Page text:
What is world peace? What does it look like, feel like? How does the population of a peaceful planet compare to what we have today?
Is such a thing possible in a productive society? Is it, in fact, desirable?
I for one believe it is totally desirable, and that a planetary society without it is counter-productive. As for how to achieve it, more on that
World peace is more than just a planet without war. It is a planet without fear of war, or violence against person in any fashion, including
physical, mental (electroshock “therapy”, forced drugging), or spiritual. We are talking about a population unhindered1 in its invention, its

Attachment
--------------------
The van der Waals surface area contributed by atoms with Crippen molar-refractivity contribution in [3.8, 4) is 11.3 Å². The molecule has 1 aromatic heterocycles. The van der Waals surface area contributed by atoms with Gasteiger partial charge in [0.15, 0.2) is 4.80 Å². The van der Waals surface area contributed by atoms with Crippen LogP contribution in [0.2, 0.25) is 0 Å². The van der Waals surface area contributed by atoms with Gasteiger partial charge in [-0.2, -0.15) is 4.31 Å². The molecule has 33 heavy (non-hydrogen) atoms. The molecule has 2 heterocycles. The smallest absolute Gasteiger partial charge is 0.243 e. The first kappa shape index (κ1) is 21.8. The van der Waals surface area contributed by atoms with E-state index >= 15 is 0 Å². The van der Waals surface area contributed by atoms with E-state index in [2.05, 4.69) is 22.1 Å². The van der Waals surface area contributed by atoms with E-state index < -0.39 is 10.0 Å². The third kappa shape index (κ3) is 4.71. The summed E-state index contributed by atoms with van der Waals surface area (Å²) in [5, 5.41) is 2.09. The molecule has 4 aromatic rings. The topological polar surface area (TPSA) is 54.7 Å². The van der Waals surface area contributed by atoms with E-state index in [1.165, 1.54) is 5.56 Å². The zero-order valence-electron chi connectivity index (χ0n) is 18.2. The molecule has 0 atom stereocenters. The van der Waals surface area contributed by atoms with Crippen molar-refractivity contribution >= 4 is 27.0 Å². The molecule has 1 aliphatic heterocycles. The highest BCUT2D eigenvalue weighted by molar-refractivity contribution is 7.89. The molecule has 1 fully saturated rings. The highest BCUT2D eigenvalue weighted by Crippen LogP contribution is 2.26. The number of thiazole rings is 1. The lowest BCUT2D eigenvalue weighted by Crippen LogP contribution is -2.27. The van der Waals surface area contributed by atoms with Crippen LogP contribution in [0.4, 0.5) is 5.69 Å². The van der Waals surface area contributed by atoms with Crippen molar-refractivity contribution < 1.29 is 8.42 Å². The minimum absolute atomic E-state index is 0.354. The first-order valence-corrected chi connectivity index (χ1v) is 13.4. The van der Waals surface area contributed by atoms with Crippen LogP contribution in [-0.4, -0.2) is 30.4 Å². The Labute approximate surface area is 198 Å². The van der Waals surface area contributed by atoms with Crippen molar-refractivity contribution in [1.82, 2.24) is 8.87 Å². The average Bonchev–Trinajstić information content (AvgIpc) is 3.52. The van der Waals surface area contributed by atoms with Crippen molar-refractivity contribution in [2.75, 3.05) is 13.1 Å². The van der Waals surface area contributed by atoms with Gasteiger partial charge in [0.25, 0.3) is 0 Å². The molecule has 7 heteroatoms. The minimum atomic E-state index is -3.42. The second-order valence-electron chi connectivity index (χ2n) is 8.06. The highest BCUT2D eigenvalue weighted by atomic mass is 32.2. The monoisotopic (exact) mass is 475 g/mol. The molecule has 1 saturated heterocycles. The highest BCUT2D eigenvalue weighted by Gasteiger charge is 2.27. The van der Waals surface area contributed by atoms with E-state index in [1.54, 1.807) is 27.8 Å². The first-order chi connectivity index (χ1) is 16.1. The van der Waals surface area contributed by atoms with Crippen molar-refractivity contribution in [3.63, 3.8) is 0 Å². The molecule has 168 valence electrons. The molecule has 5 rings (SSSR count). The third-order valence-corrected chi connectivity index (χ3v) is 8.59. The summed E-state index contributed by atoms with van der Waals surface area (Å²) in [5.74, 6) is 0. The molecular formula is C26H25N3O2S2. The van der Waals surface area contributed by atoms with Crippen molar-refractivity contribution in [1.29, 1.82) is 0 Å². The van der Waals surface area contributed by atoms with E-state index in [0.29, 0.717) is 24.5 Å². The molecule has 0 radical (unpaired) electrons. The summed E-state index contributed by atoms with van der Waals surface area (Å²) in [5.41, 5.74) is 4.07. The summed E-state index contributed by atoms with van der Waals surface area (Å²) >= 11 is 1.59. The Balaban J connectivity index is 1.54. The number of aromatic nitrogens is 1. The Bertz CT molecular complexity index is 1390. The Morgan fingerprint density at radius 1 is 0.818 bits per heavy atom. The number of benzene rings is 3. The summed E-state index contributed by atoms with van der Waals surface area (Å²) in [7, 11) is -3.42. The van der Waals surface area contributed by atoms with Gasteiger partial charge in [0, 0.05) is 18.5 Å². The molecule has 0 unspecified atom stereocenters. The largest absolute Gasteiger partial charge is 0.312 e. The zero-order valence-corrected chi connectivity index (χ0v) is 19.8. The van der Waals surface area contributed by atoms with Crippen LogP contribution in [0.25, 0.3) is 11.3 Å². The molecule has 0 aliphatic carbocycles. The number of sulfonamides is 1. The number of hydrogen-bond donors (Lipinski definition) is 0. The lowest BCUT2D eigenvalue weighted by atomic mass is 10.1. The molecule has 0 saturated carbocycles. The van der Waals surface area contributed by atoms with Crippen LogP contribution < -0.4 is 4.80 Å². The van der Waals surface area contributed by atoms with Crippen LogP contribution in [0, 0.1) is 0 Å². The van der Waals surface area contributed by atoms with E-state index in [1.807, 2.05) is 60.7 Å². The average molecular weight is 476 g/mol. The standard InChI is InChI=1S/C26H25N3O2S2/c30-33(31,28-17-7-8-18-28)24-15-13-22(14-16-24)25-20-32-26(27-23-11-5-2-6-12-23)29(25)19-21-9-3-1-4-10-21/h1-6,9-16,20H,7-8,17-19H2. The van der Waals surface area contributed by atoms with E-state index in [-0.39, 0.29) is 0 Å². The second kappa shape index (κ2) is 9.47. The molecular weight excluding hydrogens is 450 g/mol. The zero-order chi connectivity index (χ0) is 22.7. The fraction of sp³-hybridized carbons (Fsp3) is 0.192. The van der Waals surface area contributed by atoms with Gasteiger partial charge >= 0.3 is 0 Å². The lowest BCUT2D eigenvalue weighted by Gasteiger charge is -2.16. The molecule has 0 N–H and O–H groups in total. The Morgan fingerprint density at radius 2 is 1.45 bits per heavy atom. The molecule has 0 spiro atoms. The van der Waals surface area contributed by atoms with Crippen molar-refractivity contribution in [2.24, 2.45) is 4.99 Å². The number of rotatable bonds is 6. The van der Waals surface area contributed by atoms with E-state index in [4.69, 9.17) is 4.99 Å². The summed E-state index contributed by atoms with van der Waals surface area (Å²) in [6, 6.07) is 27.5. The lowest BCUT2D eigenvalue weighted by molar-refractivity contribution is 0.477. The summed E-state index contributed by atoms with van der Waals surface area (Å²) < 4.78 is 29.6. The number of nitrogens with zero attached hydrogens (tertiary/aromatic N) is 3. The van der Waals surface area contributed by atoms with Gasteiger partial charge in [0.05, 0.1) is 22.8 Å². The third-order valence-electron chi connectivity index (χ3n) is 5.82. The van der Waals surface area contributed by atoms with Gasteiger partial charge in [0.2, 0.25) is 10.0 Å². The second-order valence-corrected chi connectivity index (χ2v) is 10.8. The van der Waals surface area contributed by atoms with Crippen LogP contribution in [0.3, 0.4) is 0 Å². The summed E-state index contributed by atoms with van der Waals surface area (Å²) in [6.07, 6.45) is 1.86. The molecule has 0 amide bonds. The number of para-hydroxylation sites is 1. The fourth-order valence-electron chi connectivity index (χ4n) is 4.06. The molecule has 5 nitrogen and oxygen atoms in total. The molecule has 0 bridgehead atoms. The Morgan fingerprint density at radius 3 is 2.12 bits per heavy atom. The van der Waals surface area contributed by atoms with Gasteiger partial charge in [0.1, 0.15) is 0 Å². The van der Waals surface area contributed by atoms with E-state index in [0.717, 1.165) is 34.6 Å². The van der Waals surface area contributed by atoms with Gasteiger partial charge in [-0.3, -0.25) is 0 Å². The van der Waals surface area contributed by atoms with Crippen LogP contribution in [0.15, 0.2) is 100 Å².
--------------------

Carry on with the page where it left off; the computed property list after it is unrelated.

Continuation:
production, its creation – a human race free to work together or separately, for the betterment of an individual, a family, group or nation,
all mankind, or the planet itself.
This is no small thing, but it is no convoluted, confusing knot, either. Let’s break it down into its simplicities.
Certainly, there is no violence or threat of violence of country against country, overtly or covertly. This includes invasion, blockade,
occupation, and any troops stationed outside their homeland, regardless of justification. It further excludes espionage, kidnapping and
imprisonment of individual citizens of one country by agents of another.
While we’re at it, let’s get rid of all stockpiles of weapons of mass destruction, no matter where situated, and seek out and destroy the
millions of land mines and unexploded ordnance strewn across the planet.
Closer to home, take a look at a nation against its own citizens. Certainly there are horrors on this planet right now where government